- Parks Canada offers a shuttle service to and from Lake Louise and Moraine Lake, both very popular destinations.
- Roam Transit runs out of Banff, and they also offer public transportation to and from the more popular destinations within Banff National Park.
The Roam bus travels through Banff National Park picking up and dropping off at key locations.
Maintain and repair your gear
- Clean and wash your gear regularly to maintain its technical properties.
- Repairing gear also helps reduce the carbon footprint required to manufacture new products.
- It provides income to local repair shops.
Purchase second-hand gear, store it and pass it down to younger siblings
- This works well for younger children as they are still growing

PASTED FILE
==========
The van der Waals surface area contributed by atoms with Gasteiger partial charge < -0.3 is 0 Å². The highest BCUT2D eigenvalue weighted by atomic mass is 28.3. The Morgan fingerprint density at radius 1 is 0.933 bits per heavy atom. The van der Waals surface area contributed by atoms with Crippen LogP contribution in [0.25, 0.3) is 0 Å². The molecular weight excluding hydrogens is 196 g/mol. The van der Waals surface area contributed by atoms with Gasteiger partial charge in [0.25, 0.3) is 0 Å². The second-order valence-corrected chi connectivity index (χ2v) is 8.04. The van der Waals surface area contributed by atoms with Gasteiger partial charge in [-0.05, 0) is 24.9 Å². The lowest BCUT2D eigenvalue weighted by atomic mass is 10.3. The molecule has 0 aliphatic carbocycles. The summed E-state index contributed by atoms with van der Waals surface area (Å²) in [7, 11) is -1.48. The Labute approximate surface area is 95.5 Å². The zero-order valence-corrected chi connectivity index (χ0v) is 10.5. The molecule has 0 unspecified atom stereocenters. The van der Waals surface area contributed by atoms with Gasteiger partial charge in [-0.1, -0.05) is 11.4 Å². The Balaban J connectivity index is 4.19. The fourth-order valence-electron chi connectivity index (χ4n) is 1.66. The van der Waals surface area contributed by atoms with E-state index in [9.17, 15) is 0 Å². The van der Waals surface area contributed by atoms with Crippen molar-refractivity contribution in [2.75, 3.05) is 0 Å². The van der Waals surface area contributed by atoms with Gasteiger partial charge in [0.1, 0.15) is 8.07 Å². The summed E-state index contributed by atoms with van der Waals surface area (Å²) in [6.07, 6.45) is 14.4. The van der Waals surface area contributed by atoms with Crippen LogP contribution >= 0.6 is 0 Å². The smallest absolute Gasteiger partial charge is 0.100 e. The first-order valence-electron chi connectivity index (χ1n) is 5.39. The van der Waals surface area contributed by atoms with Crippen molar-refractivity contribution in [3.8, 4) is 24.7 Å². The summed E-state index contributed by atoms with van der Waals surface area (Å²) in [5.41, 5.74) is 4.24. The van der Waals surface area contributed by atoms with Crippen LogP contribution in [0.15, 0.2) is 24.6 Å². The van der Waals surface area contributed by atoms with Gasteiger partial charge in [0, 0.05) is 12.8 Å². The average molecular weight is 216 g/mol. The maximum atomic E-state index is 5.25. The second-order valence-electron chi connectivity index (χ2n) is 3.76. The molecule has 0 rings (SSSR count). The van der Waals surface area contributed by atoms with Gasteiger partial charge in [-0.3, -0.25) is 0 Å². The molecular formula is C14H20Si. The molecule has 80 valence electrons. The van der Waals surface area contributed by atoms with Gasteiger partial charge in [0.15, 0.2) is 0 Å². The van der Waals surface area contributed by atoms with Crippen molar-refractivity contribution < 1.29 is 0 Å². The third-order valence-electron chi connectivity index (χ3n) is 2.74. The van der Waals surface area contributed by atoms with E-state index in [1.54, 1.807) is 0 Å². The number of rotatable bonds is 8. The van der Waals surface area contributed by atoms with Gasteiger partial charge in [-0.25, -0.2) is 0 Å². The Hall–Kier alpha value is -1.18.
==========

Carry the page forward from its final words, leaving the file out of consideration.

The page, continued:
- Join a local facebook gear swap or buy/sale page. There are some great second-hand deals to be found!
Repurpose some of your old gear
- Older gear may no longer be safe to use. In those cases, get creative and make something fun out of them. For example, old wooden snowshoes make ideal wall decorations.
Celebrate Earth Day and Earth Month By Practicing the ‘Leave No Trace’ on Your Hikes
This year for Earth Day, take a hike in one of the Parks Canada parks and practice the leave no trace tips I’ve shared here. Go out and enjoy the beauty of nature – and be sure to leave it as you’ve found it!
This includes packing out all waste … even the waste you don’t want to!
One time on a hike we did happen to notice people carelessly disposing of toilet paper in the woods. While toilet paper is biodegradable it takes a long time to decompose, it cannot be left behind – our waste can contain things from our diet that is harmful to wildlife, it is is an animal attractant and unsightly! Leave no trace means leave nothing behind – even human waste!
Download a FREE copy of my PDF, How To PP In The Woods, for a guide on what to do with waste while hiking.